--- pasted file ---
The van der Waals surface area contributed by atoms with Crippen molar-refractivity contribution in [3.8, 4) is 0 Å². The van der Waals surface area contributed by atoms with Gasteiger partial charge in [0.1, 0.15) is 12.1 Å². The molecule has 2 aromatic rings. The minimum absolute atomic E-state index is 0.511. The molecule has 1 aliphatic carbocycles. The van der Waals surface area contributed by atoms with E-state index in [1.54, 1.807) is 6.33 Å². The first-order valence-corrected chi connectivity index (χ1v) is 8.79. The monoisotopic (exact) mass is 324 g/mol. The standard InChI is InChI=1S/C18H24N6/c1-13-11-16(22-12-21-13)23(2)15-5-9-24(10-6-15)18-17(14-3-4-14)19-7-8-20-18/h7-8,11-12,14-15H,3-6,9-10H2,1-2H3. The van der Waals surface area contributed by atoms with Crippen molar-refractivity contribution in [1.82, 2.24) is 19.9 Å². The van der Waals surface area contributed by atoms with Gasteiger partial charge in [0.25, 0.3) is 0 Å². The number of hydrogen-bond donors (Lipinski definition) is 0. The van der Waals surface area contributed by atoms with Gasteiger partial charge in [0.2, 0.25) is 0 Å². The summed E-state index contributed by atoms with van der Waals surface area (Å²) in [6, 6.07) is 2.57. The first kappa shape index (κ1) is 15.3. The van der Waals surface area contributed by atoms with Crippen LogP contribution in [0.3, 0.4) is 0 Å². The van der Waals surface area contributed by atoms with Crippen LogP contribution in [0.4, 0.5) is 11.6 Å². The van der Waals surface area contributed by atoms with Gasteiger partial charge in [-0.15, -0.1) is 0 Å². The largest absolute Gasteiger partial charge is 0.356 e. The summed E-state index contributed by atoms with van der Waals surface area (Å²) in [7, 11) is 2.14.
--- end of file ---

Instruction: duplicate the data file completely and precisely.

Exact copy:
The van der Waals surface area contributed by atoms with Crippen molar-refractivity contribution in [3.8, 4) is 0 Å². The van der Waals surface area contributed by atoms with Gasteiger partial charge in [0.1, 0.15) is 12.1 Å². The molecule has 2 aromatic rings. The minimum absolute atomic E-state index is 0.511. The molecule has 1 aliphatic carbocycles. The van der Waals surface area contributed by atoms with E-state index in [1.54, 1.807) is 6.33 Å². The first-order valence-corrected chi connectivity index (χ1v) is 8.79. The monoisotopic (exact) mass is 324 g/mol. The standard InChI is InChI=1S/C18H24N6/c1-13-11-16(22-12-21-13)23(2)15-5-9-24(10-6-15)18-17(14-3-4-14)19-7-8-20-18/h7-8,11-12,14-15H,3-6,9-10H2,1-2H3. The van der Waals surface area contributed by atoms with Crippen molar-refractivity contribution in [1.82, 2.24) is 19.9 Å². The van der Waals surface area contributed by atoms with Gasteiger partial charge in [0.25, 0.3) is 0 Å². The number of hydrogen-bond donors (Lipinski definition) is 0. The van der Waals surface area contributed by atoms with Gasteiger partial charge in [0.2, 0.25) is 0 Å². The summed E-state index contributed by atoms with van der Waals surface area (Å²) in [6, 6.07) is 2.57. The first kappa shape index (κ1) is 15.3. The van der Waals surface area contributed by atoms with Crippen LogP contribution in [0.3, 0.4) is 0 Å². The van der Waals surface area contributed by atoms with Crippen LogP contribution in [0.4, 0.5) is 11.6 Å². The van der Waals surface area contributed by atoms with Gasteiger partial charge in [-0.15, -0.1) is 0 Å². The largest absolute Gasteiger partial charge is 0.356 e. The summed E-state index contributed by atoms with van der Waals surface area (Å²) in [7, 11) is 2.14.